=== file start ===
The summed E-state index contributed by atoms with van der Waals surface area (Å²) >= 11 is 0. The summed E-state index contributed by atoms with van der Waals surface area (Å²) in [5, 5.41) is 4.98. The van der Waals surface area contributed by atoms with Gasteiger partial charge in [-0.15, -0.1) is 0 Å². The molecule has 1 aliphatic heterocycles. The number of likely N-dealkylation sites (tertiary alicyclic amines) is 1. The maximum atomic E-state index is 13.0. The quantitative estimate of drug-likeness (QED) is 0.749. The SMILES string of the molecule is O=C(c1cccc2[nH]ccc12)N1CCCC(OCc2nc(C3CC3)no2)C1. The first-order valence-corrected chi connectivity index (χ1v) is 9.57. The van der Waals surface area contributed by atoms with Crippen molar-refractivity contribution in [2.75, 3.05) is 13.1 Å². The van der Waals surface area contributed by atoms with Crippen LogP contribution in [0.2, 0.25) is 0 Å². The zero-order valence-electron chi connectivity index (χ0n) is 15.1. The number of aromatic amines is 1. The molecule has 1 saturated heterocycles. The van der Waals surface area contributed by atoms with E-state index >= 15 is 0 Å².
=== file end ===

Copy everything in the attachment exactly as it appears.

The summed E-state index contributed by atoms with van der Waals surface area (Å²) >= 11 is 0. The summed E-state index contributed by atoms with van der Waals surface area (Å²) in [5, 5.41) is 4.98. The van der Waals surface area contributed by atoms with Gasteiger partial charge in [-0.15, -0.1) is 0 Å². The molecule has 1 aliphatic heterocycles. The number of likely N-dealkylation sites (tertiary alicyclic amines) is 1. The maximum atomic E-state index is 13.0. The quantitative estimate of drug-likeness (QED) is 0.749. The SMILES string of the molecule is O=C(c1cccc2[nH]ccc12)N1CCCC(OCc2nc(C3CC3)no2)C1. The first-order valence-corrected chi connectivity index (χ1v) is 9.57. The van der Waals surface area contributed by atoms with Crippen molar-refractivity contribution in [2.75, 3.05) is 13.1 Å². The van der Waals surface area contributed by atoms with Crippen LogP contribution in [0.2, 0.25) is 0 Å². The zero-order valence-electron chi connectivity index (χ0n) is 15.1. The number of aromatic amines is 1. The molecule has 1 saturated heterocycles. The van der Waals surface area contributed by atoms with E-state index >= 15 is 0 Å².